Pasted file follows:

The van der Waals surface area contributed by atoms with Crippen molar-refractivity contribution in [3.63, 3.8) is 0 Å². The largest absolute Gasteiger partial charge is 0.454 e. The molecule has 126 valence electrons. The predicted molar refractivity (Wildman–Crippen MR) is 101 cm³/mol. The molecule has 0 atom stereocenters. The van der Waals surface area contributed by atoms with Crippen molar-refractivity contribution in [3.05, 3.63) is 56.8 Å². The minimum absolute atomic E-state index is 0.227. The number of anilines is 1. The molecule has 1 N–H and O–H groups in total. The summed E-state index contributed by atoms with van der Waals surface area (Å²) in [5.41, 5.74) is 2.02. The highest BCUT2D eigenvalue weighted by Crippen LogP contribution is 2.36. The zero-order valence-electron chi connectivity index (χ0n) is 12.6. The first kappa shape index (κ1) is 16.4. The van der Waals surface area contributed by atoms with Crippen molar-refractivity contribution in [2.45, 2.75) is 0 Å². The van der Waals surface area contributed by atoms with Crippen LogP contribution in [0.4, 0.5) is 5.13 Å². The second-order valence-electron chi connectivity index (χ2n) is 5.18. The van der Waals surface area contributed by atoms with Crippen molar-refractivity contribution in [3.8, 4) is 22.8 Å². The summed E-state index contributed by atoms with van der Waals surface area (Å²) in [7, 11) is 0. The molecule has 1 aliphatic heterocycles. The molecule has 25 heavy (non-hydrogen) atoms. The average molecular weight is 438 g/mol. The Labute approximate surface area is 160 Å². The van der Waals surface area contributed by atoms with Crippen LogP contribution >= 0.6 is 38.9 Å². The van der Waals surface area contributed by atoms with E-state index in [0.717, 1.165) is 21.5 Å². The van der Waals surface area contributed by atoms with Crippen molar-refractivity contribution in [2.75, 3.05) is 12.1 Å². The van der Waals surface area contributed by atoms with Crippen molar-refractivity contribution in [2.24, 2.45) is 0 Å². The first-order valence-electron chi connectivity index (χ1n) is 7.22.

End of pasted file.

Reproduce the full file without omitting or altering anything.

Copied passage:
The van der Waals surface area contributed by atoms with Crippen molar-refractivity contribution in [3.63, 3.8) is 0 Å². The largest absolute Gasteiger partial charge is 0.454 e. The molecule has 126 valence electrons. The predicted molar refractivity (Wildman–Crippen MR) is 101 cm³/mol. The molecule has 0 atom stereocenters. The van der Waals surface area contributed by atoms with Crippen molar-refractivity contribution in [3.05, 3.63) is 56.8 Å². The minimum absolute atomic E-state index is 0.227. The number of anilines is 1. The molecule has 1 N–H and O–H groups in total. The summed E-state index contributed by atoms with van der Waals surface area (Å²) in [5.41, 5.74) is 2.02. The highest BCUT2D eigenvalue weighted by Crippen LogP contribution is 2.36. The zero-order valence-electron chi connectivity index (χ0n) is 12.6. The first kappa shape index (κ1) is 16.4. The van der Waals surface area contributed by atoms with Crippen molar-refractivity contribution in [2.45, 2.75) is 0 Å². The van der Waals surface area contributed by atoms with Crippen LogP contribution in [0.4, 0.5) is 5.13 Å². The second-order valence-electron chi connectivity index (χ2n) is 5.18. The van der Waals surface area contributed by atoms with Crippen molar-refractivity contribution in [3.8, 4) is 22.8 Å². The summed E-state index contributed by atoms with van der Waals surface area (Å²) in [7, 11) is 0. The molecule has 1 aliphatic heterocycles. The molecule has 25 heavy (non-hydrogen) atoms. The average molecular weight is 438 g/mol. The Labute approximate surface area is 160 Å². The van der Waals surface area contributed by atoms with Crippen LogP contribution >= 0.6 is 38.9 Å². The van der Waals surface area contributed by atoms with E-state index in [0.717, 1.165) is 21.5 Å². The van der Waals surface area contributed by atoms with Crippen molar-refractivity contribution in [2.75, 3.05) is 12.1 Å². The van der Waals surface area contributed by atoms with Crippen molar-refractivity contribution in [2.24, 2.45) is 0 Å². The first-order valence-electron chi connectivity index (χ1n) is 7.22.